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Ron Paul On Bringing Transparency To The Federal Reserve

Tyler Durden's picture


In this oldie but a goodie, Ron Paul hammers home the point of why the Federal Reserve needs to finally be accountable and transparent, despite the desires of Barney Frank, Wall Street, Ben Bernanke and all the current failed system's apparatchicks who will stop at nothing to perpetuate the broken status quo. For regular readers none of this should be news. For everyone else, this 1 hour program is a must watch. Clip courtesy of Fora TV and the Cato Institute.


Full 1+ hour clip here.

Or independent chapters:


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Sun, 01/10/2010 - 19:34 | Link to Comment Crab Cake
Crab Cake's picture

The easiest way to bring transparency to the Fed, from one side of the building to the other, is to burn it down.

Fed = Ponzi

Sun, 01/10/2010 - 20:59 | Link to Comment Gordon_Gekko
Gordon_Gekko's picture

Bingo, my friend. And somehow I think ending the Federal Reserve will also end "terrorism" (and the majority of wars that are being allegedly fought against it) in the world as well.

Fiat money = unlimited wars.

Fed = the most corrupt and evil institution in human history

Yes, Evil has a face and it is the Federal Reserve.

Sun, 01/10/2010 - 23:01 | Link to Comment Anonymous
Sun, 01/10/2010 - 23:15 | Link to Comment dark pools of soros
dark pools of soros's picture

its almost worth having a military coup as long as they get rid of the Fed - but who's to say congress wont just start the printing press up themselves?

Mon, 01/11/2010 - 00:10 | Link to Comment Anonymous
Mon, 01/11/2010 - 02:17 | Link to Comment Anonymous
Mon, 01/11/2010 - 01:46 | Link to Comment MarketTruth
MarketTruth's picture

The REAL fraud of the Central Banksters

Mon, 01/11/2010 - 09:42 | Link to Comment gossamer
gossamer's picture

I agree, Peter Joseph's content regarding the Federal Reserve in his production "Zeitgeist" is outstanding. 

"The Money Masters" by Bill Still is available on Google video and IMO is the most detailed explanation of the history of money. The Federal Reserve is our fourth central bank.  The first 3 were killed, the fourth needs to go as well.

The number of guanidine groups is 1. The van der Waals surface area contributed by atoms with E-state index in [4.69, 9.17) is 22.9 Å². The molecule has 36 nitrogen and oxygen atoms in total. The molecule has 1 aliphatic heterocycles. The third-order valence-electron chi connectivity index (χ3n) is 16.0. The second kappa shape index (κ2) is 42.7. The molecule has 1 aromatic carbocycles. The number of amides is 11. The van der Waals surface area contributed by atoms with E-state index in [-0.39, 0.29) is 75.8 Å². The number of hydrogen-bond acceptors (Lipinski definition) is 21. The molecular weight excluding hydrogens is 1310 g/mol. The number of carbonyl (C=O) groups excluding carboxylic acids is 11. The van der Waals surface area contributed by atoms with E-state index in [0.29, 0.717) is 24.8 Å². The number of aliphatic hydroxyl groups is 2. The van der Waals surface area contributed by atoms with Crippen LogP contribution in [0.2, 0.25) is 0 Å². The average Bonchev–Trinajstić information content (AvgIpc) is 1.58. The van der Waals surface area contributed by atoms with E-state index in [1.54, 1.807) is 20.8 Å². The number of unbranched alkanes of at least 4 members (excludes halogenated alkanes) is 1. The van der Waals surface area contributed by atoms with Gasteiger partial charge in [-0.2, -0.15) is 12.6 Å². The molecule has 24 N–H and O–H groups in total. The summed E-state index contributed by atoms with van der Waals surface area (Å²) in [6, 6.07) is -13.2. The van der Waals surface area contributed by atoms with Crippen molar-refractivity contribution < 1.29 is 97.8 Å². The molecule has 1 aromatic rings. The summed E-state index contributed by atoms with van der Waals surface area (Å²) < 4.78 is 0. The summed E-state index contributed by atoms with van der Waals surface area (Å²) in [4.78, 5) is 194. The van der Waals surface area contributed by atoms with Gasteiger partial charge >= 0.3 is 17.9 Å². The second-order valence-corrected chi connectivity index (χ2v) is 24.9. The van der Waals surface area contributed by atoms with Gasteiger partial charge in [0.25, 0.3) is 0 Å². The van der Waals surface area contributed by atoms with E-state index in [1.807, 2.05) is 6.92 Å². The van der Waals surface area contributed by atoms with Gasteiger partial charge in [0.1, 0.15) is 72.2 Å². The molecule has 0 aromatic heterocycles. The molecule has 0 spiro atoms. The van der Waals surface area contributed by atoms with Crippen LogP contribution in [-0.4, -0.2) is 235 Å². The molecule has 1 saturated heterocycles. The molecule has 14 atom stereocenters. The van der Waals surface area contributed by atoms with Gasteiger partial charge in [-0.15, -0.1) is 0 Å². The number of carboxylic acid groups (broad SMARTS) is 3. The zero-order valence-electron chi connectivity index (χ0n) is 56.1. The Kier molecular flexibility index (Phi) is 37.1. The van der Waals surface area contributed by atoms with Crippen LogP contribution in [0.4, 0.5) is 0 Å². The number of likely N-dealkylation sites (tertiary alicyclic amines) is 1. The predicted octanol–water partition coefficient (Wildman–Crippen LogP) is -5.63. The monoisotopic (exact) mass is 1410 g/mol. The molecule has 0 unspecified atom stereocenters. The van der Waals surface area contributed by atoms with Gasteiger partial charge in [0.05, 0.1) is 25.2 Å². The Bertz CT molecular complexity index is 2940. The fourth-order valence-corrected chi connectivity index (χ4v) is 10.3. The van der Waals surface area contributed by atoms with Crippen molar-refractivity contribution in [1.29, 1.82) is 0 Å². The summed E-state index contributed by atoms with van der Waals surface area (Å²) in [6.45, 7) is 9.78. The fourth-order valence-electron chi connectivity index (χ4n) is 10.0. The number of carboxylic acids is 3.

G. Edward Griffin's "The Creature From Jekyll Island" is also a must read.



Mon, 01/11/2010 - 11:52 | Link to Comment Anonymous
Sun, 01/10/2010 - 19:59 | Link to Comment tom a taxpayer
tom a taxpayer's picture


Another way to get transparency at the Fed is to investigate and prosecute the holy hell out of the Fed.

For example, the Towns Congressional Investigation into the AIG cover-up at the NY Fed, if done seriously, could led to prosecutions. The really explosive potential of a  Congressional Investigation goes way beyond Geithner to any and all those Fed Reserve people who made the cover-up decisions and executed the cover-up. As Tyler Durden points out in today's post "Cursive Geithner to Hell", an 800 pound-person-of-interest in the investigation should be Goldman Sachs Board member Stephen Friedman who was Chairman of the Federal Reserve Bank of New York at the same time. 

"When N.Y. Fed Chairman Stephen Friedman bought stock in the company that he once headed, and where he still serves as a director, he was already in violation of Federal Reserve policy and was hoping for a waiver to permit him to hold his existing multi-million-dollar stock stash and to remain on the Goldman board. The waiver was requested last October by Timothy Geithner, then the president of the N.Y. Fed and now Treasury secretary. Yet, without having received that waiver, Friedman went ahead in December and purchased 37,300 additional shares. With shares he added in January, after the waiver was granted, he ended up with 98,600 shares in Goldman Sachs, worth a total of $13,330,720 at the close of trading on Monday. Friedman was in violation of the Fed's policy because, thanks in part to the urging of Geithner and the N.Y. Fed, Goldman Sachs was allowed to become a bank holding company, making it eligible for government bailout funds (an option that Geithner had denied to Goldman rival Lehman Brothers)."